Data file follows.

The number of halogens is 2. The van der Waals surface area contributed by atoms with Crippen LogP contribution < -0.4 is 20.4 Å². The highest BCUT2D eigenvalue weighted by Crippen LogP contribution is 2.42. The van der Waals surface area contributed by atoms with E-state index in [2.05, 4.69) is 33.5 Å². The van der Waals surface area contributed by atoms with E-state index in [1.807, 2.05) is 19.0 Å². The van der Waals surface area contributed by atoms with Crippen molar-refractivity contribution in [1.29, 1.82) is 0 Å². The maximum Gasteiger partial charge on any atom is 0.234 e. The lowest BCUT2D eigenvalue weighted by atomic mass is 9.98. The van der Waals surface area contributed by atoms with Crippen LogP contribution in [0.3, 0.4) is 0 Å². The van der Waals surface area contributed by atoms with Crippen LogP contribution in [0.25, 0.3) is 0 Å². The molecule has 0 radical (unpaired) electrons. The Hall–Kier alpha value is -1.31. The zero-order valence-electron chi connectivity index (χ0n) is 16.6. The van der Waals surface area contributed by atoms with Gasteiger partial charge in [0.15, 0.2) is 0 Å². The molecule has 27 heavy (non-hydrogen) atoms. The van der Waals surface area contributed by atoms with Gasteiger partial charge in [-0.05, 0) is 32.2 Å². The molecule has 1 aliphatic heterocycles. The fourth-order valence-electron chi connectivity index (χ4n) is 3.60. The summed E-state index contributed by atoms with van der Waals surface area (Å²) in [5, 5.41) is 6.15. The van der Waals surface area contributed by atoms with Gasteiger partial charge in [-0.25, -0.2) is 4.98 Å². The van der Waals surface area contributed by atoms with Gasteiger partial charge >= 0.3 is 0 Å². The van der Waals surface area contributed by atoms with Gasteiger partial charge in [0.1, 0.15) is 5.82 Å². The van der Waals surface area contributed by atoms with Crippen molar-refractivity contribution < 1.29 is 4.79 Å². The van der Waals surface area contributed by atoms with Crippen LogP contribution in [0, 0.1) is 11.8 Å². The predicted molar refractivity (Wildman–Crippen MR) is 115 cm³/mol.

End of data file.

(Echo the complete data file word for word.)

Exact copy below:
The number of halogens is 2. The van der Waals surface area contributed by atoms with Crippen LogP contribution < -0.4 is 20.4 Å². The highest BCUT2D eigenvalue weighted by Crippen LogP contribution is 2.42. The van der Waals surface area contributed by atoms with E-state index in [2.05, 4.69) is 33.5 Å². The van der Waals surface area contributed by atoms with E-state index in [1.807, 2.05) is 19.0 Å². The van der Waals surface area contributed by atoms with Crippen molar-refractivity contribution in [1.29, 1.82) is 0 Å². The maximum Gasteiger partial charge on any atom is 0.234 e. The lowest BCUT2D eigenvalue weighted by atomic mass is 9.98. The van der Waals surface area contributed by atoms with Crippen LogP contribution in [0.3, 0.4) is 0 Å². The van der Waals surface area contributed by atoms with Crippen LogP contribution in [0.25, 0.3) is 0 Å². The molecule has 0 radical (unpaired) electrons. The Hall–Kier alpha value is -1.31. The zero-order valence-electron chi connectivity index (χ0n) is 16.6. The van der Waals surface area contributed by atoms with Gasteiger partial charge in [0.15, 0.2) is 0 Å². The molecule has 27 heavy (non-hydrogen) atoms. The van der Waals surface area contributed by atoms with Gasteiger partial charge in [-0.05, 0) is 32.2 Å². The molecule has 1 aliphatic heterocycles. The fourth-order valence-electron chi connectivity index (χ4n) is 3.60. The summed E-state index contributed by atoms with van der Waals surface area (Å²) in [5, 5.41) is 6.15. The van der Waals surface area contributed by atoms with Gasteiger partial charge in [-0.25, -0.2) is 4.98 Å². The van der Waals surface area contributed by atoms with Gasteiger partial charge >= 0.3 is 0 Å². The van der Waals surface area contributed by atoms with Gasteiger partial charge in [0.1, 0.15) is 5.82 Å². The van der Waals surface area contributed by atoms with Crippen molar-refractivity contribution < 1.29 is 4.79 Å². The van der Waals surface area contributed by atoms with Crippen LogP contribution in [0, 0.1) is 11.8 Å². The predicted molar refractivity (Wildman–Crippen MR) is 115 cm³/mol.